Mixed Glossary with multiple entries

Frank Steimke


The test harness is configured to run this test with the glossary-collection parameter pointing to src/test/resources/glosscollection.xml.

This test checks the glossary-collection machinery when the “internal” glossary is not empty, and some glossterms have definitions in the internal and external glossaries. The externals glossary file path must be given by setting the $glossary-collection transformation parameter.

The internal entry has priority and should therefore cover/overwrite the definition from the external glossary.

We expect a glossary with four entries, mixed from the internal and the external glossaries.

  1. Apple should reference the internal, poetic definition.

  2. Pear references the external definition;

  3. Quince references the internal definition.

  4. Bloodroot references the internal definition.



In early autumn the apple orchards come alive with people and sounds. The farmers are picking, peeling, and processing apples into everything from apple pies to apple sauce. Families swarm the apple trees with their baskets looking for the best Honeycrisp and Macintosh. The sound of children playing is blended with the occasional barking dog, or the low rumble of the old Ferguson Orchard tractor pulling a wagon up and down the rows.


Sanguinaria canadensis, bloodroot, is a perennial, herbaceous flowering plant native to eastern North America. It is the only species in the genus Sanguinaria, included in the poppy family Papaveraceae, and is most closely related to Eomecon of eastern Asia.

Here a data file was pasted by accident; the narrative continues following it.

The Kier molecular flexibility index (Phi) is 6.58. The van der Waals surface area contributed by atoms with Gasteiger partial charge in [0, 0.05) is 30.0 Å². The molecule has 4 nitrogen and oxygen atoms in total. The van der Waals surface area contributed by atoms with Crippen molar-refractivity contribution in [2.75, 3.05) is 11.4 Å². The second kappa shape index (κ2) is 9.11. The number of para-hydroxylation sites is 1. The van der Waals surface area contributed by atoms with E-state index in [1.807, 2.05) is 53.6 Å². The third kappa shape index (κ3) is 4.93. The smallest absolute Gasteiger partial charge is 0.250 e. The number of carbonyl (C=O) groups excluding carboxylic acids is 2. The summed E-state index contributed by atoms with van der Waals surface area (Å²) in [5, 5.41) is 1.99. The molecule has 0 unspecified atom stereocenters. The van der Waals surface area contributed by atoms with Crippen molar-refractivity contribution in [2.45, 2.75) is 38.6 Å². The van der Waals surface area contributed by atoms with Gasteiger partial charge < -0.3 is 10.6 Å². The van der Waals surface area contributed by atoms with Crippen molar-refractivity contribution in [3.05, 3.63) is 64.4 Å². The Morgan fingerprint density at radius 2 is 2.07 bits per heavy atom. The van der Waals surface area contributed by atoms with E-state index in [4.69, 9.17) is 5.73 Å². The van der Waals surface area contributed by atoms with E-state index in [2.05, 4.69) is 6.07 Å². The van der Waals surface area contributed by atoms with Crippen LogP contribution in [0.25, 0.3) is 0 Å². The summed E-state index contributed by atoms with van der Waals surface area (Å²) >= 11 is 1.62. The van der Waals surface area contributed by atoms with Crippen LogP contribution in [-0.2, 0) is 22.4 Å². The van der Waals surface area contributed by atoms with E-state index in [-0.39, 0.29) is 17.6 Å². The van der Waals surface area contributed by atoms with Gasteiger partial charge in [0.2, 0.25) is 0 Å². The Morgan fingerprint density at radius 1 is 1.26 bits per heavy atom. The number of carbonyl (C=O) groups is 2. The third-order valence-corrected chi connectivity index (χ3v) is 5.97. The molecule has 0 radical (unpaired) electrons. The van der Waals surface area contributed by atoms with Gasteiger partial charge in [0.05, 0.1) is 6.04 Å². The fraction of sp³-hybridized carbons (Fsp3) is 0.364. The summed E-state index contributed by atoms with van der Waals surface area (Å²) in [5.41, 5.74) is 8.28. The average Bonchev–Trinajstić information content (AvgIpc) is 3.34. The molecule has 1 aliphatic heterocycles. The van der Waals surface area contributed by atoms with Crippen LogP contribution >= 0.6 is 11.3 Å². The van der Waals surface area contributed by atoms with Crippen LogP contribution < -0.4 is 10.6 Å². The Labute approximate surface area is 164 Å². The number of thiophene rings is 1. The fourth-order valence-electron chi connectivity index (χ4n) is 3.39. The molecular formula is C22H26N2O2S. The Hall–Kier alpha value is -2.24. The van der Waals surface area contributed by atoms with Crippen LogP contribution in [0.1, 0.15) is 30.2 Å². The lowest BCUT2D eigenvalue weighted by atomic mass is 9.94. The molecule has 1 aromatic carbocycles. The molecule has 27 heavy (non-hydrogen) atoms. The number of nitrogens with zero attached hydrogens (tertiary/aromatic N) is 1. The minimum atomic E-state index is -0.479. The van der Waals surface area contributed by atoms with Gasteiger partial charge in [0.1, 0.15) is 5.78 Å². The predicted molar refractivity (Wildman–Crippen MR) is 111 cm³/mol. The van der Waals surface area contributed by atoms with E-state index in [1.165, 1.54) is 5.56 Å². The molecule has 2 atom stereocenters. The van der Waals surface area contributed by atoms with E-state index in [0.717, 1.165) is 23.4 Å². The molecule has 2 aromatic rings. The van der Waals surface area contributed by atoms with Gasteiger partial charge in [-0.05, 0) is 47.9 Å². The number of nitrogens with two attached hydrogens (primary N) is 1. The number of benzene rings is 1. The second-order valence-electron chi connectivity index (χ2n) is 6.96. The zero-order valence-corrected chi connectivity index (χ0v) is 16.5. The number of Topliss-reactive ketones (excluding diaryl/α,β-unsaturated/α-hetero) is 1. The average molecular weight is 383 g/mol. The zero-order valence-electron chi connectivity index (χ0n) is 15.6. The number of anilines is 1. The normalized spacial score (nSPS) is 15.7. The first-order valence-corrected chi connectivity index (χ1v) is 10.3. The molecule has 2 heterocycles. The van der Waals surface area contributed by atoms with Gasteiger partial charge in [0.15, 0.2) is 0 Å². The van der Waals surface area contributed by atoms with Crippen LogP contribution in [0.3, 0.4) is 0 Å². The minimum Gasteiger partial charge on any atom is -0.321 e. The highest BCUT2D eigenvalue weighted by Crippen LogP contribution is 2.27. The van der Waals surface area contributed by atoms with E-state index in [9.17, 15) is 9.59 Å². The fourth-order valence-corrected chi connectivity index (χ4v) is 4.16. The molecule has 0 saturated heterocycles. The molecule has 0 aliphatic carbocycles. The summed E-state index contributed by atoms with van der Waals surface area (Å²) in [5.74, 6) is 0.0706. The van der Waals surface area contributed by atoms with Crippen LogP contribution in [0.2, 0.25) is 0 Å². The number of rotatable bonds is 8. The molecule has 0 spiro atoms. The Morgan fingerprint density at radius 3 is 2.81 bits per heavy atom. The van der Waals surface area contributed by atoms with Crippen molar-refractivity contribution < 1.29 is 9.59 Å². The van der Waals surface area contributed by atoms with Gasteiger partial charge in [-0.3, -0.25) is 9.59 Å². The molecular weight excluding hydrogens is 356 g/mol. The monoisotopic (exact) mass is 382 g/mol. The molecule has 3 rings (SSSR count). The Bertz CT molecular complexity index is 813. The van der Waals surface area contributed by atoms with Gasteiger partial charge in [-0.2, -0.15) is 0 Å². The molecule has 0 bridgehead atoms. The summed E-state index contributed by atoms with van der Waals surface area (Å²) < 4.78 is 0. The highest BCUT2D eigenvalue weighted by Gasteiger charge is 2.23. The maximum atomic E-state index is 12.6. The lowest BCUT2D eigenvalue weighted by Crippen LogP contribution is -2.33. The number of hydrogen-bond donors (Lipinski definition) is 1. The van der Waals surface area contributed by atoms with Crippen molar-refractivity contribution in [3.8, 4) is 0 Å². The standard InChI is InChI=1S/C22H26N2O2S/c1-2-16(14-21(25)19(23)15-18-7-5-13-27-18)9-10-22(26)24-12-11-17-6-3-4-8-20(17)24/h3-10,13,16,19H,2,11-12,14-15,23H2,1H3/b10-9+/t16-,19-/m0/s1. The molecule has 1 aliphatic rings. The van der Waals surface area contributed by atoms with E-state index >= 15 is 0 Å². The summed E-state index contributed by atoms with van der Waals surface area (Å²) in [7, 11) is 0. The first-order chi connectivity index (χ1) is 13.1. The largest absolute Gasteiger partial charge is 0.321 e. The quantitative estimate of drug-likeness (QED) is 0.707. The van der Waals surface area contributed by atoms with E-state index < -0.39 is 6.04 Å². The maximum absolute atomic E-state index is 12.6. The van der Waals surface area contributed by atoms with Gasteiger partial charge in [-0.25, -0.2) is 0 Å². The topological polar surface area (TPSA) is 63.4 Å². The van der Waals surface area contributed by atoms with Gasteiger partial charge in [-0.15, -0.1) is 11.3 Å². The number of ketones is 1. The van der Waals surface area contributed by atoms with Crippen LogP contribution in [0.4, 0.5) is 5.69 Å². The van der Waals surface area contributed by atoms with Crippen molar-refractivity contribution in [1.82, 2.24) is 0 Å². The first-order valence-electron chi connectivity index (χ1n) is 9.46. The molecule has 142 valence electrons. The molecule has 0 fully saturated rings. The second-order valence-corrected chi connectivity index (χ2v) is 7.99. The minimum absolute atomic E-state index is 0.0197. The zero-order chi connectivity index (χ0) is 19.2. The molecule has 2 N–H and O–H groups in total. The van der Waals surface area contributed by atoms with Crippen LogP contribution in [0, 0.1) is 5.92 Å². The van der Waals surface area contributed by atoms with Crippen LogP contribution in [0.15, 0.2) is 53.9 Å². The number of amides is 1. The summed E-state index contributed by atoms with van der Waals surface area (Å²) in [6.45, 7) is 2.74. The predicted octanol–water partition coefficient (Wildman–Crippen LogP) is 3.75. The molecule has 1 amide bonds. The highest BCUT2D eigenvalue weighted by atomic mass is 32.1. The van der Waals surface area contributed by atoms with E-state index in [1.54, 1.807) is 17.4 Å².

It is sometimes known as Canada puccoon, bloodwort, redroot, red puccoon, and black paste. Plants are variable in leaf and flower shape, and have been separated as a different subspecies due to these variable shapes, indicating a highly variable species.


The pear tree and shrub are a species of genus Pyrus, in the family Rosaceae, bearing the pomaceous fruit of the same name. Several species of pear are valued for their edible fruit and juices while others are cultivated as trees.


The quince (/ˈkwɪns/; Cydonia oblonga) is the sole member of the genus Cydonia in the Malinae subtribe (which also contains apples and pears, among other fruits) of the Rosaceae family. It is a deciduous tree that bears hard, aromatic bright golden-yellow pome fruit, similar in appearance to a pear. Ripe quince fruits are hard, tart, and astringent. They are eaten raw or processed into marmalade, jam, paste (known as quince cheese) or alcoholic beverages.